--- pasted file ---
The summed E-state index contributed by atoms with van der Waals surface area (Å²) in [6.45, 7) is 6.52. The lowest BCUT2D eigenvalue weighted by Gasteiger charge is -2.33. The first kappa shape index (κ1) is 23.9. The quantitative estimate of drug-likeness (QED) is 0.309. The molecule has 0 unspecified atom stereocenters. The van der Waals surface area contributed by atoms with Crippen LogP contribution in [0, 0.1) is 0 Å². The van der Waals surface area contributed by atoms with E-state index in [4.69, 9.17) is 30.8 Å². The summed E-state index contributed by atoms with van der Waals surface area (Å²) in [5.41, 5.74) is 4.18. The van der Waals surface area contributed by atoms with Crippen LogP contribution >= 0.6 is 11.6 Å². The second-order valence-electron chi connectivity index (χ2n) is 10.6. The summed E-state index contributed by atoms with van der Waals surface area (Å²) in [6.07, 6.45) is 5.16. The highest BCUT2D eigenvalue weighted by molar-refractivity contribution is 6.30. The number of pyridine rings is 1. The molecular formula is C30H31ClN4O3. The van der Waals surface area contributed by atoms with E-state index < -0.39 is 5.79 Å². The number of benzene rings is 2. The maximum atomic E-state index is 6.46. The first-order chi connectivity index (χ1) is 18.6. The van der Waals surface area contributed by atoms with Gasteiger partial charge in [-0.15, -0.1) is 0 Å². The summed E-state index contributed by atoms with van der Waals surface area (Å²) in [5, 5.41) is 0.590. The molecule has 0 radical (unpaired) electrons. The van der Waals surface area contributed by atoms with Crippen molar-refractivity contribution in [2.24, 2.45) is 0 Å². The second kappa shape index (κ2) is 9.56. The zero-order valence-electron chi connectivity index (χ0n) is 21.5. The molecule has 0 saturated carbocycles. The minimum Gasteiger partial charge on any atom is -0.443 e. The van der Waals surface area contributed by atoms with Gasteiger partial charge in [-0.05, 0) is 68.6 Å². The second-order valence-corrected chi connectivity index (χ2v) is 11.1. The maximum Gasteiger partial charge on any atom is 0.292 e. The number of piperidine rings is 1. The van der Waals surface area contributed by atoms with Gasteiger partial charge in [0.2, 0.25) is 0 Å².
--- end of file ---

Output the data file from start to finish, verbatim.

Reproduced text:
The summed E-state index contributed by atoms with van der Waals surface area (Å²) in [6.45, 7) is 6.52. The lowest BCUT2D eigenvalue weighted by Gasteiger charge is -2.33. The first kappa shape index (κ1) is 23.9. The quantitative estimate of drug-likeness (QED) is 0.309. The molecule has 0 unspecified atom stereocenters. The van der Waals surface area contributed by atoms with Crippen LogP contribution in [0, 0.1) is 0 Å². The van der Waals surface area contributed by atoms with E-state index in [4.69, 9.17) is 30.8 Å². The summed E-state index contributed by atoms with van der Waals surface area (Å²) in [5.41, 5.74) is 4.18. The van der Waals surface area contributed by atoms with Crippen LogP contribution >= 0.6 is 11.6 Å². The second-order valence-electron chi connectivity index (χ2n) is 10.6. The summed E-state index contributed by atoms with van der Waals surface area (Å²) in [6.07, 6.45) is 5.16. The highest BCUT2D eigenvalue weighted by molar-refractivity contribution is 6.30. The number of pyridine rings is 1. The molecular formula is C30H31ClN4O3. The van der Waals surface area contributed by atoms with E-state index < -0.39 is 5.79 Å². The number of benzene rings is 2. The maximum atomic E-state index is 6.46. The first-order chi connectivity index (χ1) is 18.6. The van der Waals surface area contributed by atoms with Gasteiger partial charge in [-0.15, -0.1) is 0 Å². The summed E-state index contributed by atoms with van der Waals surface area (Å²) in [5, 5.41) is 0.590. The molecule has 0 radical (unpaired) electrons. The van der Waals surface area contributed by atoms with Crippen molar-refractivity contribution in [2.24, 2.45) is 0 Å². The second kappa shape index (κ2) is 9.56. The zero-order valence-electron chi connectivity index (χ0n) is 21.5. The molecule has 0 saturated carbocycles. The minimum Gasteiger partial charge on any atom is -0.443 e. The van der Waals surface area contributed by atoms with Gasteiger partial charge in [-0.05, 0) is 68.6 Å². The second-order valence-corrected chi connectivity index (χ2v) is 11.1. The maximum Gasteiger partial charge on any atom is 0.292 e. The number of piperidine rings is 1. The van der Waals surface area contributed by atoms with Gasteiger partial charge in [0.2, 0.25) is 0 Å².